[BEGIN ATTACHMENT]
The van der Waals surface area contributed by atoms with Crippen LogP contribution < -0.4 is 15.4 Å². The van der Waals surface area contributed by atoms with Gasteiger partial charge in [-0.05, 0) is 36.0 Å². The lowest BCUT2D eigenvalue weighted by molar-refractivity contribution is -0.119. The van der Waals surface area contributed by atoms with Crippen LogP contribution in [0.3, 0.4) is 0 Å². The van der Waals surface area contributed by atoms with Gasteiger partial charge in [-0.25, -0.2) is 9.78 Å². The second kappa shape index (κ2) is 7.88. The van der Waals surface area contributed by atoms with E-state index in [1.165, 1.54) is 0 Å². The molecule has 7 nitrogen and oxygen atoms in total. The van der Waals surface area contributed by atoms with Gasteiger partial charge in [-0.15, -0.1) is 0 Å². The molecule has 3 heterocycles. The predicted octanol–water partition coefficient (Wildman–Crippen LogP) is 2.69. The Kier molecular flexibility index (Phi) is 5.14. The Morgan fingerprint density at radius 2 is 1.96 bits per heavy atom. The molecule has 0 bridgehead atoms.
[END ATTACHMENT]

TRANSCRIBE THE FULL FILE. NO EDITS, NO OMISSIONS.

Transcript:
The van der Waals surface area contributed by atoms with Crippen LogP contribution < -0.4 is 15.4 Å². The van der Waals surface area contributed by atoms with Gasteiger partial charge in [-0.05, 0) is 36.0 Å². The lowest BCUT2D eigenvalue weighted by molar-refractivity contribution is -0.119. The van der Waals surface area contributed by atoms with Crippen LogP contribution in [0.3, 0.4) is 0 Å². The van der Waals surface area contributed by atoms with Gasteiger partial charge in [-0.25, -0.2) is 9.78 Å². The second kappa shape index (κ2) is 7.88. The van der Waals surface area contributed by atoms with E-state index in [1.165, 1.54) is 0 Å². The molecule has 7 nitrogen and oxygen atoms in total. The van der Waals surface area contributed by atoms with Gasteiger partial charge in [-0.15, -0.1) is 0 Å². The molecule has 3 heterocycles. The predicted octanol–water partition coefficient (Wildman–Crippen LogP) is 2.69. The Kier molecular flexibility index (Phi) is 5.14. The Morgan fingerprint density at radius 2 is 1.96 bits per heavy atom. The molecule has 0 bridgehead atoms.